Telemedicine for 2018 roll out in Guyana Minister Lawrence said
GEORGETOWN, MOPH – GUYANA will roll out its telemedicine programme in five Regions next year, Public Health Minister Volda Lawrence said Thursday during a courtesy call to her office by new Canadian High Commissioner to Guyana Lilian Chatterjee.
Finance and Telecommunications Ministries are firmly behind the distance medicine novelty which will target Regions 1 (Barima/Waini); 6 (East Berbice/Corentyne); 7 (Cuyuni/Mazaruni); 8 (Potaro/Siparuni) and Nine (Upper Takutu/Upper Essequibo).
Telemedicine, also called ‘e-health’ or ‘telehealth’, allows healthcare professionals to evaluate, diagnose and treat patients in remote areas using telecommunications technology, removing the need for face-to-face meetings with doctors or nurses.
When this programme is launched it will cut dependency on the current Medivac services for interior residents, Lawrence told Chatterjee who promised to “look into this more to see if there are opportunities”.
The Canadian envoy said for her, public health is “very important” and she is excited to team up with Minister Lawrence.
“I am at the disposal of my government and yours”, Chatterjee said assuring that her tenure here will continue “our good relations with the government of Guyana,”
Chatterjee has accumulated a vast array of expertise in the area of development honed from her attachment as a specialist at the Canadian International Development Agency (CIDA). There, she helped design and implement some of the initiatives enjoyed by Guyana and other developing nations.
Minister Lawrence conveyed Guyana’s gratitude to Canada as one of the nations which has helped us “achieve our objectives” and predicts that Chatterjee’s incumbency will produce more “positive results” between the two friendly nations.
The Public Health Minister told the Canadian Diplomat that Maternal and Child Health (MCH) weighs heavily on her agenda and she wants a follow-up meeting to brief her on ongoing initiatives in the sub-sector.
Nevertheless, Lawrence used the opportunity to give Chatterjee a panoramic sweep of ongoing MCH initiatives in Regions 1 (Barima /Waini); Seven (Cuyuni/Mazaruni); Eight (Potaro/Siparuni) and Nine (Upper Takutu/Upper Essequibo) targeting the country’s indigenous populations who are currently being trained as Community Health Workers (CHWs) to ensure there are well-trained personnel in all villages to help monitor and evaluate pregnant women.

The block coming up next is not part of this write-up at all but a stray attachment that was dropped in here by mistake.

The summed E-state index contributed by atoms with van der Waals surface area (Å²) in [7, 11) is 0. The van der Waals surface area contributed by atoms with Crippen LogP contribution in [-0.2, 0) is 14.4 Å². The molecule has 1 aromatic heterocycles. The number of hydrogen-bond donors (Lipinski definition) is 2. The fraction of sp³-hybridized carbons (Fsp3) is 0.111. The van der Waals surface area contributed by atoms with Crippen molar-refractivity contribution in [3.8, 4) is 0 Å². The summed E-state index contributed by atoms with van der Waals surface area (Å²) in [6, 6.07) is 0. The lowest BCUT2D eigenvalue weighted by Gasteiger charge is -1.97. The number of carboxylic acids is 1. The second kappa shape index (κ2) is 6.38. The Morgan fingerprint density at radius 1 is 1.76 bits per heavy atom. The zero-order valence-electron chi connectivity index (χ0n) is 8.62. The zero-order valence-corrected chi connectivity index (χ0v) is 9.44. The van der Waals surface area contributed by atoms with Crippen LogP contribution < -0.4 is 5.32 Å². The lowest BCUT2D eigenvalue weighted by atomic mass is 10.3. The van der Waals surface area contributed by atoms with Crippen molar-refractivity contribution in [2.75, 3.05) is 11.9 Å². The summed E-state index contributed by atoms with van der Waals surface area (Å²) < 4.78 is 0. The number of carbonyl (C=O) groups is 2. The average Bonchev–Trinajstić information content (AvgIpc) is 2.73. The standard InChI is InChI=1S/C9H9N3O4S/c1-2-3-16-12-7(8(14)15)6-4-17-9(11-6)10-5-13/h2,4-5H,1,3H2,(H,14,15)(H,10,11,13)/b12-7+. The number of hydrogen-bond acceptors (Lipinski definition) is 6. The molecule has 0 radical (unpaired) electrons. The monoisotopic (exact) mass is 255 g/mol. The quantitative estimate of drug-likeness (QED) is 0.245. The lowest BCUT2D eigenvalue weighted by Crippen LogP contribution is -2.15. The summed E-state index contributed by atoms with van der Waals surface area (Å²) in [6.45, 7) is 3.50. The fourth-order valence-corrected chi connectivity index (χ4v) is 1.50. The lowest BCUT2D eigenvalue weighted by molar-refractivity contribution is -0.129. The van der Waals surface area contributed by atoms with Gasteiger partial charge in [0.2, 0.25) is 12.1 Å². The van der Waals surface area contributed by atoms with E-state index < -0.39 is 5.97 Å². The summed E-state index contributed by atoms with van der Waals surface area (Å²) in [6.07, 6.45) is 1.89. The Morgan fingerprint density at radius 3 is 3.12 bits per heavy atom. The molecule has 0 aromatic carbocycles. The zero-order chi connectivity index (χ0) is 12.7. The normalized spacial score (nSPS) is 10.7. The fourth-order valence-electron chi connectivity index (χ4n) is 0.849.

The programme, according to Dr. Ertenisa Hamilton, MCH Officer, is envisaged to reduce maternal, neo-natal, infant and child deaths here.
Guyana’s maternal mortality ration currently stands at 121/100,000 while the infant mortality ratio stands at 23/1,000 Dr. Hamilton said referring to a recent MOPH Annual Report by Chief Medical Officer (CMO) Dr. Shamdeo Persaud.
Pregnancy-induced hypertension (high blood pressure) and post-partum haemorrhage are chief killers of Guyanese pregnant women while respiratory infections and pre-mature births kill the local new-born cited in the local statistics, Hamilton said.
She said delays in seeking help, sloth in arriving for help and further holdups in receiving appropriate emergency care conspire to cause the deaths of Guyanese pregnant women.
The current MCH initiatives which have been backed by Canadian, UNFPA, PAHO/WHO support have seen the reduction of maternal deaths in Guyana, Hamilton said.
Chatterjee told Lawrence that she is “very impressed with how knowledgeable you are in the sector since you have only recently been appointed,” to the Public Health Ministry.